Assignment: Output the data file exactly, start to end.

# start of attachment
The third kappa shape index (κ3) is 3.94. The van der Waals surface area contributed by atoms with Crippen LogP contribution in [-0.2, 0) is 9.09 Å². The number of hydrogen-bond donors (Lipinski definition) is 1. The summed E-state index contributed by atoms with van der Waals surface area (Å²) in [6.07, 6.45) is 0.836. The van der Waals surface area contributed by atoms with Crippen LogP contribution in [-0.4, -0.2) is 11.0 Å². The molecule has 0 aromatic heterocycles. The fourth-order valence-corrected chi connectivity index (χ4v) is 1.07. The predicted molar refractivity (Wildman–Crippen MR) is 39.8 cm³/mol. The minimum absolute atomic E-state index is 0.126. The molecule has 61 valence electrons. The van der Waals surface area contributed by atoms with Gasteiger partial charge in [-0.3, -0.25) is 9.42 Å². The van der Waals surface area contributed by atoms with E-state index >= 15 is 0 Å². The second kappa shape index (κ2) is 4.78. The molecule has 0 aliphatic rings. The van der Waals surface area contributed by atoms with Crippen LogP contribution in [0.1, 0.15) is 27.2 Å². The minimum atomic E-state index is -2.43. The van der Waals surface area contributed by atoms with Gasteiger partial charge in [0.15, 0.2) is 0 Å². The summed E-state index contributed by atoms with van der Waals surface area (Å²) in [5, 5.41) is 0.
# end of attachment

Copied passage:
The third kappa shape index (κ3) is 3.94. The van der Waals surface area contributed by atoms with Crippen LogP contribution in [-0.2, 0) is 9.09 Å². The number of hydrogen-bond donors (Lipinski definition) is 1. The summed E-state index contributed by atoms with van der Waals surface area (Å²) in [6.07, 6.45) is 0.836. The van der Waals surface area contributed by atoms with Crippen LogP contribution in [-0.4, -0.2) is 11.0 Å². The molecule has 0 aromatic heterocycles. The fourth-order valence-corrected chi connectivity index (χ4v) is 1.07. The predicted molar refractivity (Wildman–Crippen MR) is 39.8 cm³/mol. The minimum absolute atomic E-state index is 0.126. The molecule has 61 valence electrons. The van der Waals surface area contributed by atoms with Gasteiger partial charge in [-0.3, -0.25) is 9.42 Å². The van der Waals surface area contributed by atoms with E-state index >= 15 is 0 Å². The second kappa shape index (κ2) is 4.78. The molecule has 0 aliphatic rings. The van der Waals surface area contributed by atoms with Crippen LogP contribution in [0.1, 0.15) is 27.2 Å². The minimum atomic E-state index is -2.43. The van der Waals surface area contributed by atoms with Gasteiger partial charge in [0.15, 0.2) is 0 Å². The summed E-state index contributed by atoms with van der Waals surface area (Å²) in [5, 5.41) is 0.